What I thought Ilan Stavans really added to the conversation was his Jewishness, and the fact that parts of the lectures were at times touchingly personal. While certainly there are modern Jewish perspectives about God out there, the fact that this was aimed at such a general audience makes it a little different, in my opinion.
In fact, while listening to these lectures, I wondered who exactly the target audience was. It seems like an academic lecture, but it is certainly more than that. And yet it isn't necessarily aimed at a religious audience, either. Nor is it aimed toward Jews or any other group. Yes, it seems impossible to pigeonhole this lecture series, and I think that is what makes it worth of your time.
There is so much, it won't be possible to be comprehensive. It is essentially an Amateur Blog or Podcast. The 'author' moves from 'God' causing 9/11 to Borges imaging the internet before its time, to Woody Allen and Hemmingway. He fails utterly to make a distinction between man's conception & propaganda (of god) versus possible ultimate truth. He seems unaware that Eastern Orthodox Christianity has had a 'stop talking about god because we can't comprehend' attitude for centuries. Sorry my language is so poor here but I can't devote more time to this. I really wish I could be positive. I almost want to recommend people listen to it as an exemplar of messy thinking.
No, of course not.
The question is unanswerable because it's just a personalized rambling.
I own many audiobooks form the Great Courses and other publishers. I treasure works on philosophy, intellectual history, theology and history. I was hoping this tome would be in the same league as Karen Armstrong or Michael Sugrue. Words fail to describe how disappointing this 'book' is. I hate writing negative reviews. Whether you are a believer in a mainstream faith or atheist or agnostic doesn't matter, this diatribe is horrible.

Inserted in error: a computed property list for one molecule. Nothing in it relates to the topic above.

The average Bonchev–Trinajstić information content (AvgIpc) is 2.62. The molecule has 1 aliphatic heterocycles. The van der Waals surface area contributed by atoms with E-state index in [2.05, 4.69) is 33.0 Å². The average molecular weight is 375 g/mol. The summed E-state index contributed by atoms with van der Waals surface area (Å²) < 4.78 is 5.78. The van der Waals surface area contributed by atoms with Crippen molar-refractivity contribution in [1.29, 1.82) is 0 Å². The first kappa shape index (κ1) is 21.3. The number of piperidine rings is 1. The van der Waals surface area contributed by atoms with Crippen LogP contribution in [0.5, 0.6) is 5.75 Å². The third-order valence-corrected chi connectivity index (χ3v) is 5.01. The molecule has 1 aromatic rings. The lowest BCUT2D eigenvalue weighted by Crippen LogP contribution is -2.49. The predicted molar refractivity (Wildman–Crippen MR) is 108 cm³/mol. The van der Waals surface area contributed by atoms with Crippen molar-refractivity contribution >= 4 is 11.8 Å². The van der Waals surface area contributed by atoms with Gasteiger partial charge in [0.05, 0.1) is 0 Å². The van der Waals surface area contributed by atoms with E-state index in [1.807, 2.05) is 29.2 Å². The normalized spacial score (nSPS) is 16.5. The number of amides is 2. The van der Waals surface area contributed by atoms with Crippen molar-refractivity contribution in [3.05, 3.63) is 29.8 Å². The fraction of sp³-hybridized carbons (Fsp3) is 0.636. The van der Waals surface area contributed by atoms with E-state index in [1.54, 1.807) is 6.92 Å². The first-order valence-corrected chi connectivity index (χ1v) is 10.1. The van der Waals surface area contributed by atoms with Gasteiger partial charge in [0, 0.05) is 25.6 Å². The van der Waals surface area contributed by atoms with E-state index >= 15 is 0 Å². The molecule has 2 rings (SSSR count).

The worst lecture series I have ever heard, albeit partial heard; I could not make to the end.
There was no discernible scholarship in this series. I approached the series with great anticipation: an Amherst scholar talking about the how civilizations have historically contemplated or understood the divine. Perhaps it would give some insights into the Torah, Koran, Gospels, Bhagavad Gita, etc.
Unfortunately, it was nothing more than uniformed musing or impressions of the lecturer. No textual discussions. No analysis of how the concept of the creator has changed age to age and from culture to culture. He does not seem to understand basic theological concepts.
The Christian concept of the Trinity he refers to as "God divided into three." That is a mistake that no scholar of religion should make.
He compared our current societal obsession with celebrity to ancient polytheism. Modern people know our celebrities are mortal. We know celebrities dwell on the earthly plain. The ancients' deities were immortal and did not, generally, dwell on this earthly coil. It was insulting to both ancients and modern people.
This is a topic worthy of serious scholarship. It will not be found in this series.